Online Training and e-Coaching Tips

How to Nail Compliance Training

August 1, 2014 9:19 by

Picture by the_tahoe_guy, published under cc

Compliance training can be a real drag for employees. They’re expected to show up and sit through a course about stuff they already know. Or, if done online, it’s  a click fest of  hitting the “next” button.

But it doesn’t have to be this way. Here are a few to tips to nail compliance training in a way that is satisfactory for all parties involved: your trainees, the organization and the trainer.

What’s In It For Me?

First of all, answer the question “What’s in it for me?” for trainees. Show how the compliance training is relevant. Prepare by sending out news items, a few weeks in advance of the training session, about the topic of the training.

For instance, if the training is about compliance with food and health safety regulations, send out a news item where things went spectacularly wrong because regulations were ignored. Wrong as in, the whole place was puking. Sorry for being graphic, but this illustrates the power of examples. This particular example shows the relevancy of compliance with the food and health safety regulations. To the employee, it signals “your actions have consequences”.

Please note that the company ordering the compliance training has a responsibility too, here. If management does not enforce compliance or condones lax behavior, no amount of compliance training is going to change the work force’s behavior. Ultimately, management should make it clear that job security is at stake for any employee who doesn’t take compliance training seriously.

Test First


Picture by Carl Milner published under CC

Give your trainees the option to ‘test out’: if they pass the test, they don’t have to take the training. As a trainer, this strategy may seem to reduce the work you get from a specific organization. But your reputation as a money saver will get you hired more frequently and the word will spread to other organizations as well. If you’re an in-organization trainer (e.g. you’re employed there), you’ll be a hero, because you’ve saved the company a lot of money.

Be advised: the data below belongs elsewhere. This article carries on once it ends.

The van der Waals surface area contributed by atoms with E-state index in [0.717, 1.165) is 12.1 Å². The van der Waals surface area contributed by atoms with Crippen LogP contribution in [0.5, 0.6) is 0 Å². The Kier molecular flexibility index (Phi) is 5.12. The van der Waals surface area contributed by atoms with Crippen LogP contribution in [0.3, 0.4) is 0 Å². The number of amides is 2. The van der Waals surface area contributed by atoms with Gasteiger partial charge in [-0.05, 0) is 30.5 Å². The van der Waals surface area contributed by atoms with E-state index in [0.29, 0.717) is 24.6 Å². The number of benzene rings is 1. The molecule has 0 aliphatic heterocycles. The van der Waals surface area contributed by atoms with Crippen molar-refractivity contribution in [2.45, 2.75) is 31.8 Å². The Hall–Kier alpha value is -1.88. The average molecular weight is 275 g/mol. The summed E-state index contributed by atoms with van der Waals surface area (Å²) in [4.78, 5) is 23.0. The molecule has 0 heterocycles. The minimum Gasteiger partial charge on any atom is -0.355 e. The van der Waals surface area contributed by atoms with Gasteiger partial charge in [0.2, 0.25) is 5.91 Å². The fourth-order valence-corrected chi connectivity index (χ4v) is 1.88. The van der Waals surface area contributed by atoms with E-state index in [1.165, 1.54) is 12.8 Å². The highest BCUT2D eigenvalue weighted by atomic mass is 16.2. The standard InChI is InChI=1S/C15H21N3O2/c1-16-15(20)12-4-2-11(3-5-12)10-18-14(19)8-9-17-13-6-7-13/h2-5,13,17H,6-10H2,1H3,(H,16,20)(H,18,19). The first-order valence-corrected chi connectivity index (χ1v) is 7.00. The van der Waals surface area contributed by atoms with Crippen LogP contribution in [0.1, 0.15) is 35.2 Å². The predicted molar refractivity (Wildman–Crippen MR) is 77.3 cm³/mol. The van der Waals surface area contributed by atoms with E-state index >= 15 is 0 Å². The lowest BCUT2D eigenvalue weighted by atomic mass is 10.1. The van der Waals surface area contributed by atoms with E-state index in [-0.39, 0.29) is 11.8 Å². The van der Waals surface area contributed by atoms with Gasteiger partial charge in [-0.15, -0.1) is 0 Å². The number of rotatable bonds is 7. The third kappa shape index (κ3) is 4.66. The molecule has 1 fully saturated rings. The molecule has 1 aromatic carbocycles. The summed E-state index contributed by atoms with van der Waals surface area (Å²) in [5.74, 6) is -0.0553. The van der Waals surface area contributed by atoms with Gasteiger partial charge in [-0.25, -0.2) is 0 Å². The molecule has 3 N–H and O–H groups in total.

As an example, a large company makes employees take a whole training course before they get to the compliance testing part. So, even if they already know their stuff, they still have to take the entire course. Needless to say, this is not only demotivating, but it also means wasted hours. If every lost hour is calculated at a cost of $50, and 20,000 employees have to take the training needlessly, this represents a loss of $1,000,000!

Deliver It Piecemeal

Wet Glass

Picture by Jo Naylor published under CC

If you’re in an industry where regulations change frequently, why wait a year before training and certifying everybody according to the law? Whenever a new regulation passes, create an online mini training around it. Present a number of cases and scenarios, deliver the theory and have all employees take a test at the end of the mini training. Then, at the end of the year (or whenever their current certification ends), give everybody the option to “test out” of the entire compliance training, which now encompasses every piece of new regulation as well as the unchanged content.

This approach has two benefits:

  1. Your trainees don’t have to swallow everything at once. If you deliver it piecemeal, retention will be higher. For extra retention, follow up with email or texting reminders, pop quizzes, and news items.
  2. If you act as soon as the new regulation is passed, your trainees are immediately up-to-date which might give your organization a competitive advantage, especially if customers are affected by the regulation as well and start asking questions about it which your trainees are expected to answer.


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